Behind every candidate, a sincere, hardworking wife pushing ahead
An influential character who leads a specialized team
A political candidate’s wife is the major supporter and advocate of her husband. Being the closest person to a nominee, a wife is most valuable in an election campaign. Wives of the candidates standing for the upcoming National Assembly (parliament) elections due in less than a week’s time are no exception; many of them are throwing their weight behind their spouses, each hoping for a parliament seat for her husband.
Several wives have been taking care of husbands’ election campaigns, a hard task, a challenge, that requires an influential character, to select and lead a specialized team. Most of them mainly depend on social relations, which have proved so effective to attract fellow women. Also, a wife is expected to make visits and hold meet with people to explain the ideas a candidate is adopting for his campaign to lure supporters.
It goes like this ‘behind every successful man, there is a woman,’ thus believes Mariam Al-Mullah, whose husband Salman Al-Attar is running for elections in the First Constituency. A wife is the major supporter of her husband, and has to back him morally, and psychologically, to achieve the aspired goal, she said in an interview.
According to Mullah, a candidate’s wife has to be socially intelligent which helps her form a wide and a strong circle of relations with voters from different classes. She learns about their demands and aspirations, and conveys them to the potential MP.
Mullah communicates directly with female voters, no embarrassment or affectation. She has already visited women gatherings and listened to their ‘legitimate’ and demands from the 2016 parliament. These are topped with rights of widows and people with special needs, as well as those of Kuwaiti women married to foreigners.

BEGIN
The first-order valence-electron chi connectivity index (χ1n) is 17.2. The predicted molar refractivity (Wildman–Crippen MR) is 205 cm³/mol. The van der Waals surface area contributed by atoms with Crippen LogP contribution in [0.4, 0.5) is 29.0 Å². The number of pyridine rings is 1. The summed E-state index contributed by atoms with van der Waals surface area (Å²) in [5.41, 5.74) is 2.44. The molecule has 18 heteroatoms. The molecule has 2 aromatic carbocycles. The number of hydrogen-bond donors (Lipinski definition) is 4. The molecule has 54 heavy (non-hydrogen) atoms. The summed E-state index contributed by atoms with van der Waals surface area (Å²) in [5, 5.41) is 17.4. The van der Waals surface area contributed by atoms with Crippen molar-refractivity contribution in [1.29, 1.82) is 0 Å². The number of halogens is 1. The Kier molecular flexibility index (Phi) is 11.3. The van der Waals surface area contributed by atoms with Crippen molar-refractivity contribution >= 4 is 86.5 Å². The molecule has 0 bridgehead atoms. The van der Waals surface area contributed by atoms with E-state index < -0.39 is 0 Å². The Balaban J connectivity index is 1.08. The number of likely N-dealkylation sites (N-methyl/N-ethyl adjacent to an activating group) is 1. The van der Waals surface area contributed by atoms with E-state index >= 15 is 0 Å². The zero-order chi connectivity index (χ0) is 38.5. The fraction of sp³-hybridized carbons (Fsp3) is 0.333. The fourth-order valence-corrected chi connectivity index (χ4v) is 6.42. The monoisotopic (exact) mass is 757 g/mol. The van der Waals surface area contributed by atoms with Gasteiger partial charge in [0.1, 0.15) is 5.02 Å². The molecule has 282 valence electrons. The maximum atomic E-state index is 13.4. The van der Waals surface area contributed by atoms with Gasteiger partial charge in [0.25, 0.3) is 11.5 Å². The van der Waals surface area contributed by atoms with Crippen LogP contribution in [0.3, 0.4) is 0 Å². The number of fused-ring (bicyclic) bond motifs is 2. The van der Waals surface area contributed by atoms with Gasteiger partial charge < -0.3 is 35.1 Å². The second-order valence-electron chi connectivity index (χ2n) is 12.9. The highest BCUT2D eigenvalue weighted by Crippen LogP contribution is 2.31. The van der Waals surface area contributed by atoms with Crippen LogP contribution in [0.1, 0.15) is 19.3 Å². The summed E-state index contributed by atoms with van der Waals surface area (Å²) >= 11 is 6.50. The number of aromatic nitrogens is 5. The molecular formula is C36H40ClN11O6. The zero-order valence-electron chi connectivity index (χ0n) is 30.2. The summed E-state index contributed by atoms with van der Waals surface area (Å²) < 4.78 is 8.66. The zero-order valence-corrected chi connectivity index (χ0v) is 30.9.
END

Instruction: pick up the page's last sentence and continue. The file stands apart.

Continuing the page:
Mullah has helped husband draw up the major points on his election manifesto, as she is closer to people’s expectations and concerns. In addition, she encourages her five kids to join the father’s campaign, under her supervision.
Hand in hand
Manaber Al-Gharib, wife of Fifth Constituency candidate Hussein Al-Hadba AlRasheedi, is working hand in hand with her husband, and together they take care of the minute details of his campaign, which focuses mainly on issues of education, health, women and youth, she told KUNA.
Rasheedi and Gharib are both academics at the Public Authority for Applied Education and Training (PAAET). This has been vital for the harmony in vision and common planning for standing for the parliamentary elections and organizing the campaign, she said.
Part of Gharib’s support to her husband is that she is keen on providing a calm cosy home, where he finds comfort after long days of hard work; election rallies, TV and radio interviews and replying journalists’ questions.
‘I never forget my role as a wife and a mother, namely morally backing the members of my family and creating emotional balance at home,’ she said, noting that her eldest son is charge of the father’s campaign, managing it through social networking. Kids have a significant role to play in the race to the parliament, the PAAET academic stressed.
Sheikha Al-Mutairi, wife of Omar AlTabtabei, a candidate for the second constituency, said that as soon as he decided to join the race, she offered him full support. Tabtabei’s decision to stand for the 2016 National Assembly elections, slated for November 26, followed a long period of national work with various social categories and of different ages, focusing on activities and initiatives on reform and development, Mutairi said. ‘As I am well aware of his keenness to address issues and problems related to the Kuwaiti society, I was the first to back him,’ she added.
Mutairi lavishes unrelenting efforts to communicate with the constituency electorate, and listens to their views, demands and hopes, then transferring the to the candidate. She is very pleased with the role she plays, saying that the voter’s aspirations vary, related to social, economic and trade issues.
Female electorate look beyond social rights, and ask for amending laws on free business and entrepreneurship to encourage the Kuwaiti women play a more effective role for the good of the society. —KUNA